Having a child with a disability can feel like a challenge, but you are not alone. Many families are having to navigate through what seems like an ever-changing world due to changes in legislation and the way in which services are provided across the country.
Parenting a child with CDKL5 is not something you can change, but the experience that you, your family and your child has can be enhanced by ensuring that you have the best support that is available. Every local authority operates to their own policies, and generally a local authority should make sure that children with disabilities are identified early and that effective support is in place for them to ensure that the families are kept at the centre of discussions and decision making for their children.
Under Section 17 of the Children Act 1989 it states that:
(1) It shall be the general duty of every local authority (in addition to the other duties imposed on them by this Part)—
(a) to safeguard and promote the welfare of children within their area who are in need; and
(b) so far as is consistent with that duty, to promote the upbringing of such children by their families,
by providing a range and level of services appropriate to those children’s needs.
Section 10 goes further to explain that:
For the purposes of this Part a child shall be taken to be in need if—
(a) he is unlikely to achieve or maintain, or to have the opportunity of achieving or maintaining, a reasonable standard of health or development without the provision for him of services by a local authority under this Part;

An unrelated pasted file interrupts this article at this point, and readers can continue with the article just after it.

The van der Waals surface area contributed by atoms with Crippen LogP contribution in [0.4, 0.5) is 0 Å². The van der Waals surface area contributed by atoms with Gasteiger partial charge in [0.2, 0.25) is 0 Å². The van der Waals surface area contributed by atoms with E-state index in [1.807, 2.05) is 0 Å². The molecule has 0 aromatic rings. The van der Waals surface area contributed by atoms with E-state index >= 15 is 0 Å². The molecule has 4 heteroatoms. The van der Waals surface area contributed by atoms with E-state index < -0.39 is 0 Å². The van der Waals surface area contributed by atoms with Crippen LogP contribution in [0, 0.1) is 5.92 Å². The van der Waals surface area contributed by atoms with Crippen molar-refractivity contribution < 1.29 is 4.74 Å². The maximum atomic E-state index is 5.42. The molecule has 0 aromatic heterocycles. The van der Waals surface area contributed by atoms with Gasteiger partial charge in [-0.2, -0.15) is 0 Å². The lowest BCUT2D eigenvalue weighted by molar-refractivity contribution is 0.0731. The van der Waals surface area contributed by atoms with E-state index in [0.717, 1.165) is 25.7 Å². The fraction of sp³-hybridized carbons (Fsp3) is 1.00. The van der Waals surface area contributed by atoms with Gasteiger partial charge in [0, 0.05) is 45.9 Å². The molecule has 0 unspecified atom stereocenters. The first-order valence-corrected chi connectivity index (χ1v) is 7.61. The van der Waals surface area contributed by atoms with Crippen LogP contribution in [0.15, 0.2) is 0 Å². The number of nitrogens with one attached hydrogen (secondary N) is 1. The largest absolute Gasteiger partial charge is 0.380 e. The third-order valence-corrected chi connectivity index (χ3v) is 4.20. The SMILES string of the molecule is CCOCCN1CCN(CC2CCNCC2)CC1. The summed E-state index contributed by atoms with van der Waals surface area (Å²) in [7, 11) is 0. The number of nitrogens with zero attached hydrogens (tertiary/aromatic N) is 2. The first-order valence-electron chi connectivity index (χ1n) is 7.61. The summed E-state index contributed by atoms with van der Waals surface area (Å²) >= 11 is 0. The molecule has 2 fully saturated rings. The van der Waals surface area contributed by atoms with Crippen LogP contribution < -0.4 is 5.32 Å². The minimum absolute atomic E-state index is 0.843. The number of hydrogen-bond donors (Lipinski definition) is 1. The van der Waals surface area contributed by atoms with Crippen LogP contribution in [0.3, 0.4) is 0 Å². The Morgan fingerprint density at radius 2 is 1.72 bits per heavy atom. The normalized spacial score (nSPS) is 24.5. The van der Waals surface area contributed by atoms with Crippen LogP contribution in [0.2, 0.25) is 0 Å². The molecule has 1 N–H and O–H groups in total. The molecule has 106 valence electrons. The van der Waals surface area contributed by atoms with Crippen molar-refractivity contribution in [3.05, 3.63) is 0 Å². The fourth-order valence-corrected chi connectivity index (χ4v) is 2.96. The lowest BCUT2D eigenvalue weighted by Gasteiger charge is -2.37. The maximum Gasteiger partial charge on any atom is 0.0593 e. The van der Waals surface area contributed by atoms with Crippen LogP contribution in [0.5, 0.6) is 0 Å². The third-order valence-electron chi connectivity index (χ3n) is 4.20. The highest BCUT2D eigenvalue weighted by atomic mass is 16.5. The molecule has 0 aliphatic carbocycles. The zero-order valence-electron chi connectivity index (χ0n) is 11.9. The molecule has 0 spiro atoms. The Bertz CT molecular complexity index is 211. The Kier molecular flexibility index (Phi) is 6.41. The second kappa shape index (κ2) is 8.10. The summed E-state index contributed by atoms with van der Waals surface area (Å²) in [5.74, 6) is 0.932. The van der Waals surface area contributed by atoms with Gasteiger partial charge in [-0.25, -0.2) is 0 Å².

(b) his health or development is likely to be significantly impaired, or further impaired, without the provision for him of such services; or
(c) he is disabled,
and “family”, in relation to such a child, includes any person who has parental responsibility for the child and any other person with whom he has been living.
It is probably useful to stress at this point that as local authorities operate to their own thresholds and regulations, that they also provide services in different ways. However, it is likely that your child will meet thresholds and you and your family will be supported by the local authority's Children with Disabilities Team. It is important to note however that what one family say in Cheshire is getting in terms of a care package might be totally different to what someone in Essex might be getting for example.
Normally unless a child meets the criteria for NHS Continuing Healthcare (see section on this) the local authority will not normally provide a statutory service until your child is 3-5 years old. However, this does differ across the country. For some children and their families they maybe supported under the Early Years services or Common Assessment Framework, which is the level that sits below social care and the support is normally provide by a chlidren's centre, a child developmental centre or opportunity group.
Changes to the education system and, in a bid to provide coordinated services, the rules changed with the introduction of the Children and Families Act 2014 in September 2014. This new Act ensures that support is coordinated and this is done with the introduction of Education, Health and Care Plans (EHCP) and replaces the former statement of educational needs. Local authorities have 3 years in which to switch children and young people currently accessing a statement of education needs to EHC Plans. We will not go into detail here, as there are a number of great resources which have been created in order for you to understand this process. Mencap’s Young Ambassadors have been working with the Department of Education to make easy read guides about special educational needs and disabilities (SEND) for parents and children and young people.
This easy read guide has been written for parent carers to help them understand the recent changes to special educational needs and disability support can be accessed here